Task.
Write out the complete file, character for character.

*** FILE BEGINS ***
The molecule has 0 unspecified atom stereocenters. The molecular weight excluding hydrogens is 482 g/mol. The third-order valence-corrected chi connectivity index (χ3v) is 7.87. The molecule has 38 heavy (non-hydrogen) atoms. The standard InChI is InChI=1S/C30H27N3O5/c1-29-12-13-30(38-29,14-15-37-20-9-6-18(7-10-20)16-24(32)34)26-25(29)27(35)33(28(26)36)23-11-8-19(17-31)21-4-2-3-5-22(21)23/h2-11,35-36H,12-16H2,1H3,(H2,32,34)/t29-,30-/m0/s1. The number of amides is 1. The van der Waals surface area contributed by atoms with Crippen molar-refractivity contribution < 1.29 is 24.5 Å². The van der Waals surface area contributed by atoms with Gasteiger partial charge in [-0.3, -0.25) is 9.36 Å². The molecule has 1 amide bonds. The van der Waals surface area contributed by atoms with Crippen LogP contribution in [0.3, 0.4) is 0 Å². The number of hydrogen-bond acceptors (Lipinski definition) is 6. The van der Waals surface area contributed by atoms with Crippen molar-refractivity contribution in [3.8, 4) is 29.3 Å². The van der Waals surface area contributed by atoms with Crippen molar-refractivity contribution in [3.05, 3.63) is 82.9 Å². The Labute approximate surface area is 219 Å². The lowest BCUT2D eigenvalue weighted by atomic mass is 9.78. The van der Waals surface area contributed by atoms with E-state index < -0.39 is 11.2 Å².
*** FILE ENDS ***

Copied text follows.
The molecule has 0 unspecified atom stereocenters. The molecular weight excluding hydrogens is 482 g/mol. The third-order valence-corrected chi connectivity index (χ3v) is 7.87. The molecule has 38 heavy (non-hydrogen) atoms. The standard InChI is InChI=1S/C30H27N3O5/c1-29-12-13-30(38-29,14-15-37-20-9-6-18(7-10-20)16-24(32)34)26-25(29)27(35)33(28(26)36)23-11-8-19(17-31)21-4-2-3-5-22(21)23/h2-11,35-36H,12-16H2,1H3,(H2,32,34)/t29-,30-/m0/s1. The number of amides is 1. The van der Waals surface area contributed by atoms with Crippen molar-refractivity contribution < 1.29 is 24.5 Å². The van der Waals surface area contributed by atoms with Gasteiger partial charge in [-0.3, -0.25) is 9.36 Å². The molecule has 1 amide bonds. The van der Waals surface area contributed by atoms with Crippen LogP contribution in [0.3, 0.4) is 0 Å². The number of hydrogen-bond acceptors (Lipinski definition) is 6. The van der Waals surface area contributed by atoms with Crippen molar-refractivity contribution in [3.8, 4) is 29.3 Å². The van der Waals surface area contributed by atoms with Crippen molar-refractivity contribution in [3.05, 3.63) is 82.9 Å². The Labute approximate surface area is 219 Å². The lowest BCUT2D eigenvalue weighted by atomic mass is 9.78. The van der Waals surface area contributed by atoms with E-state index < -0.39 is 11.2 Å².